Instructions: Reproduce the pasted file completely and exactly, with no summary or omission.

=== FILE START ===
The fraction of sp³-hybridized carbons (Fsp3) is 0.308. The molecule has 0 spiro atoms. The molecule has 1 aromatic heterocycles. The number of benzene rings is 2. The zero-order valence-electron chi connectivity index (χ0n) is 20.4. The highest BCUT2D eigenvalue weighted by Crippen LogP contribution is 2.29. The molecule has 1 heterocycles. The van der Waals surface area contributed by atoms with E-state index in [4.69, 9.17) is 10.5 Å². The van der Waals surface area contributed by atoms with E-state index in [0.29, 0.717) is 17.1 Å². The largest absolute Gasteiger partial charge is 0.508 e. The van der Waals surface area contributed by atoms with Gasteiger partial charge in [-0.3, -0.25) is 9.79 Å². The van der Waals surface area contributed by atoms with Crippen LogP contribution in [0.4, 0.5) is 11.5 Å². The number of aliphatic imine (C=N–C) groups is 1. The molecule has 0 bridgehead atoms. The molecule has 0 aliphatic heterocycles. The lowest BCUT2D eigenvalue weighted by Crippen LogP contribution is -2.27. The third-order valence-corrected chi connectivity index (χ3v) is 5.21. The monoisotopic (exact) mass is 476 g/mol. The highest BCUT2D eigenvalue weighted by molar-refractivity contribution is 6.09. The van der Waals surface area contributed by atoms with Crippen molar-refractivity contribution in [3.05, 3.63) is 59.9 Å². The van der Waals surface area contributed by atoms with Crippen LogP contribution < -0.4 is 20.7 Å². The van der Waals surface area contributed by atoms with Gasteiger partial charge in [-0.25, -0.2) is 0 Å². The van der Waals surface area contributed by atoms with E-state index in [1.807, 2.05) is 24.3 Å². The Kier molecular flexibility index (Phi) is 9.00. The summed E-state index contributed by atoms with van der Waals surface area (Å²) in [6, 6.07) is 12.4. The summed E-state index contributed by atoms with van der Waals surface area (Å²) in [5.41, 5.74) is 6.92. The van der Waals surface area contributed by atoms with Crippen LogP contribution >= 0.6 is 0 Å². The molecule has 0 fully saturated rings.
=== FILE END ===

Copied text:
The fraction of sp³-hybridized carbons (Fsp3) is 0.308. The molecule has 0 spiro atoms. The molecule has 1 aromatic heterocycles. The number of benzene rings is 2. The zero-order valence-electron chi connectivity index (χ0n) is 20.4. The highest BCUT2D eigenvalue weighted by Crippen LogP contribution is 2.29. The molecule has 1 heterocycles. The van der Waals surface area contributed by atoms with E-state index in [4.69, 9.17) is 10.5 Å². The van der Waals surface area contributed by atoms with E-state index in [0.29, 0.717) is 17.1 Å². The largest absolute Gasteiger partial charge is 0.508 e. The van der Waals surface area contributed by atoms with Gasteiger partial charge in [-0.3, -0.25) is 9.79 Å². The van der Waals surface area contributed by atoms with Crippen LogP contribution in [0.4, 0.5) is 11.5 Å². The number of aliphatic imine (C=N–C) groups is 1. The molecule has 0 bridgehead atoms. The molecule has 0 aliphatic heterocycles. The lowest BCUT2D eigenvalue weighted by Crippen LogP contribution is -2.27. The third-order valence-corrected chi connectivity index (χ3v) is 5.21. The monoisotopic (exact) mass is 476 g/mol. The highest BCUT2D eigenvalue weighted by molar-refractivity contribution is 6.09. The van der Waals surface area contributed by atoms with Crippen molar-refractivity contribution in [3.05, 3.63) is 59.9 Å². The van der Waals surface area contributed by atoms with Crippen LogP contribution < -0.4 is 20.7 Å². The van der Waals surface area contributed by atoms with Gasteiger partial charge in [-0.25, -0.2) is 0 Å². The van der Waals surface area contributed by atoms with E-state index in [1.807, 2.05) is 24.3 Å². The Kier molecular flexibility index (Phi) is 9.00. The summed E-state index contributed by atoms with van der Waals surface area (Å²) in [6, 6.07) is 12.4. The summed E-state index contributed by atoms with van der Waals surface area (Å²) in [5.41, 5.74) is 6.92. The van der Waals surface area contributed by atoms with Crippen LogP contribution >= 0.6 is 0 Å². The molecule has 0 fully saturated rings.